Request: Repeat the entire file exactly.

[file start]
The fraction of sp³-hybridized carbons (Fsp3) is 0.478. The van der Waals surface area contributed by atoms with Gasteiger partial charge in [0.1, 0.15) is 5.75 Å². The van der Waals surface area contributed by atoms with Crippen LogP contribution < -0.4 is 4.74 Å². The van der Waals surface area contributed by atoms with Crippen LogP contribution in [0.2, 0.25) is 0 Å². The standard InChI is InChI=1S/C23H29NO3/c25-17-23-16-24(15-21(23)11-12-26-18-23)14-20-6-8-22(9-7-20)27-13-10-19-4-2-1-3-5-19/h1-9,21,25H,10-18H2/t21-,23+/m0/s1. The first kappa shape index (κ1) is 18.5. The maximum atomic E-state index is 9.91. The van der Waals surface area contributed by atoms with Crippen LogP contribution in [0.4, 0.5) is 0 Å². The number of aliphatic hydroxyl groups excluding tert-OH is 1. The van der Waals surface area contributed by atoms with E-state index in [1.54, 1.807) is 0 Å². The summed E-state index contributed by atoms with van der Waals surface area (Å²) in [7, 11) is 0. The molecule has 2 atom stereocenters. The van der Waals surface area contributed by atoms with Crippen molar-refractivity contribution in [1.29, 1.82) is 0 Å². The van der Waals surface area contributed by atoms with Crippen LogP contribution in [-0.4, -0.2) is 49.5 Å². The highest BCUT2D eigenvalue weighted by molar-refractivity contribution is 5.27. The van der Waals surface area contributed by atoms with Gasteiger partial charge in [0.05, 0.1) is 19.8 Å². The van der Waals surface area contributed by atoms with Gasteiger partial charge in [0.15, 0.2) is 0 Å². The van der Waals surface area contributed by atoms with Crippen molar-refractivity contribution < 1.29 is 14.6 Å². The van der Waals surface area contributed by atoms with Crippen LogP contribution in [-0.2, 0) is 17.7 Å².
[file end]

The fraction of sp³-hybridized carbons (Fsp3) is 0.478. The van der Waals surface area contributed by atoms with Gasteiger partial charge in [0.1, 0.15) is 5.75 Å². The van der Waals surface area contributed by atoms with Crippen LogP contribution < -0.4 is 4.74 Å². The van der Waals surface area contributed by atoms with Crippen LogP contribution in [0.2, 0.25) is 0 Å². The standard InChI is InChI=1S/C23H29NO3/c25-17-23-16-24(15-21(23)11-12-26-18-23)14-20-6-8-22(9-7-20)27-13-10-19-4-2-1-3-5-19/h1-9,21,25H,10-18H2/t21-,23+/m0/s1. The first kappa shape index (κ1) is 18.5. The maximum atomic E-state index is 9.91. The van der Waals surface area contributed by atoms with Crippen LogP contribution in [0.4, 0.5) is 0 Å². The number of aliphatic hydroxyl groups excluding tert-OH is 1. The van der Waals surface area contributed by atoms with E-state index in [1.54, 1.807) is 0 Å². The summed E-state index contributed by atoms with van der Waals surface area (Å²) in [7, 11) is 0. The molecule has 2 atom stereocenters. The van der Waals surface area contributed by atoms with Crippen molar-refractivity contribution in [1.29, 1.82) is 0 Å². The van der Waals surface area contributed by atoms with Crippen LogP contribution in [-0.4, -0.2) is 49.5 Å². The highest BCUT2D eigenvalue weighted by molar-refractivity contribution is 5.27. The van der Waals surface area contributed by atoms with Gasteiger partial charge in [0.05, 0.1) is 19.8 Å². The van der Waals surface area contributed by atoms with Gasteiger partial charge in [0.15, 0.2) is 0 Å². The van der Waals surface area contributed by atoms with Crippen molar-refractivity contribution < 1.29 is 14.6 Å². The van der Waals surface area contributed by atoms with Crippen LogP contribution in [-0.2, 0) is 17.7 Å².